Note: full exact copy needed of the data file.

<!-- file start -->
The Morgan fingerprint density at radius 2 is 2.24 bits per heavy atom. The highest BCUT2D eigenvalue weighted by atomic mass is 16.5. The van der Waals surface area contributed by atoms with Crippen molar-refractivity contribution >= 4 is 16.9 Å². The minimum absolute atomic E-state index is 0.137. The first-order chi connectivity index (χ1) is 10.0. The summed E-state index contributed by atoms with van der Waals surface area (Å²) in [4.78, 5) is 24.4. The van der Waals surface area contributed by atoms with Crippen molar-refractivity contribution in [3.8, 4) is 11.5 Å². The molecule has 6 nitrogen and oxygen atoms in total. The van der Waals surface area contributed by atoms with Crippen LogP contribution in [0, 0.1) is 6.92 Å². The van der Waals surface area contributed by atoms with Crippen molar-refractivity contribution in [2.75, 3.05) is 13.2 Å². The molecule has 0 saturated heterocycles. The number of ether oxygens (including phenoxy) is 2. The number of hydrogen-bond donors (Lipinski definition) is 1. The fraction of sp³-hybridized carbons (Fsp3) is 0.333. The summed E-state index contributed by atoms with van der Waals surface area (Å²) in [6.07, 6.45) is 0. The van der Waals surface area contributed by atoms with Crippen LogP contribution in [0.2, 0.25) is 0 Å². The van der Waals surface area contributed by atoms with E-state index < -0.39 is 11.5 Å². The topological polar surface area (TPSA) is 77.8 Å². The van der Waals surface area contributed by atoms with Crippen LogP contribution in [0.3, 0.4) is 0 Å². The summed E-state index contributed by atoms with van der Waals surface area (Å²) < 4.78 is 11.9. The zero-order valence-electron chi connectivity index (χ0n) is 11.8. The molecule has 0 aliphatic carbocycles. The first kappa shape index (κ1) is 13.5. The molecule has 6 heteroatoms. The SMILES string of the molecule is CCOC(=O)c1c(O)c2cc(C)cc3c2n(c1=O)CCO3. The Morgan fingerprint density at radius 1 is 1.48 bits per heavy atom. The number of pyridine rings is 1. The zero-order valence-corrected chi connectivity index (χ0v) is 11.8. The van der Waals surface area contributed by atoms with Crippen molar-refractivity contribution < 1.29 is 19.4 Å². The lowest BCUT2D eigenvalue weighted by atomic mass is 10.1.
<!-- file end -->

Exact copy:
The Morgan fingerprint density at radius 2 is 2.24 bits per heavy atom. The highest BCUT2D eigenvalue weighted by atomic mass is 16.5. The van der Waals surface area contributed by atoms with Crippen molar-refractivity contribution >= 4 is 16.9 Å². The minimum absolute atomic E-state index is 0.137. The first-order chi connectivity index (χ1) is 10.0. The summed E-state index contributed by atoms with van der Waals surface area (Å²) in [4.78, 5) is 24.4. The van der Waals surface area contributed by atoms with Crippen molar-refractivity contribution in [3.8, 4) is 11.5 Å². The molecule has 6 nitrogen and oxygen atoms in total. The van der Waals surface area contributed by atoms with Crippen LogP contribution in [0, 0.1) is 6.92 Å². The van der Waals surface area contributed by atoms with Crippen molar-refractivity contribution in [2.75, 3.05) is 13.2 Å². The molecule has 0 saturated heterocycles. The number of ether oxygens (including phenoxy) is 2. The number of hydrogen-bond donors (Lipinski definition) is 1. The fraction of sp³-hybridized carbons (Fsp3) is 0.333. The summed E-state index contributed by atoms with van der Waals surface area (Å²) in [6.07, 6.45) is 0. The van der Waals surface area contributed by atoms with Crippen LogP contribution in [0.2, 0.25) is 0 Å². The van der Waals surface area contributed by atoms with E-state index < -0.39 is 11.5 Å². The topological polar surface area (TPSA) is 77.8 Å². The van der Waals surface area contributed by atoms with Crippen LogP contribution in [0.3, 0.4) is 0 Å². The summed E-state index contributed by atoms with van der Waals surface area (Å²) < 4.78 is 11.9. The zero-order valence-electron chi connectivity index (χ0n) is 11.8. The molecule has 0 aliphatic carbocycles. The first kappa shape index (κ1) is 13.5. The molecule has 6 heteroatoms. The SMILES string of the molecule is CCOC(=O)c1c(O)c2cc(C)cc3c2n(c1=O)CCO3. The Morgan fingerprint density at radius 1 is 1.48 bits per heavy atom. The number of pyridine rings is 1. The zero-order valence-corrected chi connectivity index (χ0v) is 11.8. The van der Waals surface area contributed by atoms with Crippen molar-refractivity contribution < 1.29 is 19.4 Å². The lowest BCUT2D eigenvalue weighted by atomic mass is 10.1.